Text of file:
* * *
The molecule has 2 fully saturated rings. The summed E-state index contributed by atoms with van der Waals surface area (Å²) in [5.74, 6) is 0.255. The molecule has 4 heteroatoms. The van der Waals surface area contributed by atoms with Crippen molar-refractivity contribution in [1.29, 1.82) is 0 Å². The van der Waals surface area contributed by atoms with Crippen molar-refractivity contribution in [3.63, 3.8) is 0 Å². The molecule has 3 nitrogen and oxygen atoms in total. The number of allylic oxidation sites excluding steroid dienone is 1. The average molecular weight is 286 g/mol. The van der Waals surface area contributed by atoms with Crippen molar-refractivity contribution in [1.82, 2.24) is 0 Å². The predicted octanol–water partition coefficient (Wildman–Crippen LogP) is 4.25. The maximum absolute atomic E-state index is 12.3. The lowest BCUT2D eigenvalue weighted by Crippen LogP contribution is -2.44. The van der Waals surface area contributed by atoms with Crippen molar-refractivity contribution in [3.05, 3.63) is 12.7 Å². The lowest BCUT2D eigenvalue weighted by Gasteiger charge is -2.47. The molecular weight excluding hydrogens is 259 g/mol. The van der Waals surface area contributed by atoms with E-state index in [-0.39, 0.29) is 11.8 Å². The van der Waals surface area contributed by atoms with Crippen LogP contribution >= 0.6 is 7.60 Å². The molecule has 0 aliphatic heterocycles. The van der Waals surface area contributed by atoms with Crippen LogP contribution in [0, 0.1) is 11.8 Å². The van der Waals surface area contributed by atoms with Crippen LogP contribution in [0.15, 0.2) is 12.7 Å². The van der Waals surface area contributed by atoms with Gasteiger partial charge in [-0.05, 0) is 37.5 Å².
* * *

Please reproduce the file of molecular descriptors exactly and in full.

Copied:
The molecule has 2 fully saturated rings. The summed E-state index contributed by atoms with van der Waals surface area (Å²) in [5.74, 6) is 0.255. The molecule has 4 heteroatoms. The van der Waals surface area contributed by atoms with Crippen molar-refractivity contribution in [1.29, 1.82) is 0 Å². The van der Waals surface area contributed by atoms with Crippen molar-refractivity contribution in [3.63, 3.8) is 0 Å². The molecule has 3 nitrogen and oxygen atoms in total. The number of allylic oxidation sites excluding steroid dienone is 1. The average molecular weight is 286 g/mol. The van der Waals surface area contributed by atoms with Crippen molar-refractivity contribution in [1.82, 2.24) is 0 Å². The predicted octanol–water partition coefficient (Wildman–Crippen LogP) is 4.25. The maximum absolute atomic E-state index is 12.3. The lowest BCUT2D eigenvalue weighted by Crippen LogP contribution is -2.44. The van der Waals surface area contributed by atoms with Crippen molar-refractivity contribution in [3.05, 3.63) is 12.7 Å². The lowest BCUT2D eigenvalue weighted by Gasteiger charge is -2.47. The molecular weight excluding hydrogens is 259 g/mol. The van der Waals surface area contributed by atoms with E-state index in [-0.39, 0.29) is 11.8 Å². The van der Waals surface area contributed by atoms with Crippen LogP contribution >= 0.6 is 7.60 Å². The molecule has 0 aliphatic heterocycles. The van der Waals surface area contributed by atoms with Crippen LogP contribution in [0, 0.1) is 11.8 Å². The van der Waals surface area contributed by atoms with Crippen LogP contribution in [0.15, 0.2) is 12.7 Å². The van der Waals surface area contributed by atoms with Gasteiger partial charge in [-0.05, 0) is 37.5 Å².